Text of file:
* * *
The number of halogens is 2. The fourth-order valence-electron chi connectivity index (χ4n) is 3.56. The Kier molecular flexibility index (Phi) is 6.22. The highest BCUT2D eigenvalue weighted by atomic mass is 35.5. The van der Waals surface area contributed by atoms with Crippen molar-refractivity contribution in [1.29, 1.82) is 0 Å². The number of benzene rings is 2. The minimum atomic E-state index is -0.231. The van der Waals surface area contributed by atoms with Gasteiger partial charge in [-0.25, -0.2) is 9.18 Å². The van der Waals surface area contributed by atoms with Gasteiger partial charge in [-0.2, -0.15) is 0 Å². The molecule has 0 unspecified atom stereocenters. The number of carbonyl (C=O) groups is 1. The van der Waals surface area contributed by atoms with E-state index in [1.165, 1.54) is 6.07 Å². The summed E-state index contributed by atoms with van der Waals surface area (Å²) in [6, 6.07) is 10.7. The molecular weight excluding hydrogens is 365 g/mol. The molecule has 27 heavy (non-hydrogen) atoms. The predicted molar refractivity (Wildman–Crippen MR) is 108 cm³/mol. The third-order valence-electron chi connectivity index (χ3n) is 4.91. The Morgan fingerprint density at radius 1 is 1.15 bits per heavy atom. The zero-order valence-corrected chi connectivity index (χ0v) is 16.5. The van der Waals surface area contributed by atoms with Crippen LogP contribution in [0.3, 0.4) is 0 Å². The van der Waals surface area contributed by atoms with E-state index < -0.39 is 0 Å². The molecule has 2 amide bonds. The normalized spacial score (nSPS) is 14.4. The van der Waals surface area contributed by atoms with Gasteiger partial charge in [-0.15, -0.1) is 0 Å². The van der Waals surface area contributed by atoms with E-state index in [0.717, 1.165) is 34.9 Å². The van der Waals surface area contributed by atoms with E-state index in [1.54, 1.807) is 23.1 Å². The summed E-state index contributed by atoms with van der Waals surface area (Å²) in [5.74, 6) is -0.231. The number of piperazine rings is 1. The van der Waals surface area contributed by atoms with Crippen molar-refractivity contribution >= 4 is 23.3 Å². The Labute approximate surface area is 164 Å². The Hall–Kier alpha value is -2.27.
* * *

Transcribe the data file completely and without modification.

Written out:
The number of halogens is 2. The fourth-order valence-electron chi connectivity index (χ4n) is 3.56. The Kier molecular flexibility index (Phi) is 6.22. The highest BCUT2D eigenvalue weighted by atomic mass is 35.5. The van der Waals surface area contributed by atoms with Crippen molar-refractivity contribution in [1.29, 1.82) is 0 Å². The number of benzene rings is 2. The minimum atomic E-state index is -0.231. The van der Waals surface area contributed by atoms with Gasteiger partial charge in [-0.25, -0.2) is 9.18 Å². The van der Waals surface area contributed by atoms with Gasteiger partial charge in [-0.2, -0.15) is 0 Å². The molecule has 0 unspecified atom stereocenters. The number of carbonyl (C=O) groups is 1. The van der Waals surface area contributed by atoms with E-state index in [1.165, 1.54) is 6.07 Å². The summed E-state index contributed by atoms with van der Waals surface area (Å²) in [6, 6.07) is 10.7. The molecular weight excluding hydrogens is 365 g/mol. The molecule has 27 heavy (non-hydrogen) atoms. The predicted molar refractivity (Wildman–Crippen MR) is 108 cm³/mol. The third-order valence-electron chi connectivity index (χ3n) is 4.91. The Morgan fingerprint density at radius 1 is 1.15 bits per heavy atom. The zero-order valence-corrected chi connectivity index (χ0v) is 16.5. The van der Waals surface area contributed by atoms with Crippen LogP contribution in [0.3, 0.4) is 0 Å². The van der Waals surface area contributed by atoms with E-state index < -0.39 is 0 Å². The molecule has 2 amide bonds. The normalized spacial score (nSPS) is 14.4. The van der Waals surface area contributed by atoms with Gasteiger partial charge in [-0.15, -0.1) is 0 Å². The van der Waals surface area contributed by atoms with E-state index in [0.717, 1.165) is 34.9 Å². The van der Waals surface area contributed by atoms with E-state index in [1.54, 1.807) is 23.1 Å². The summed E-state index contributed by atoms with van der Waals surface area (Å²) in [5.74, 6) is -0.231. The number of piperazine rings is 1. The van der Waals surface area contributed by atoms with Crippen molar-refractivity contribution >= 4 is 23.3 Å². The Labute approximate surface area is 164 Å². The Hall–Kier alpha value is -2.27.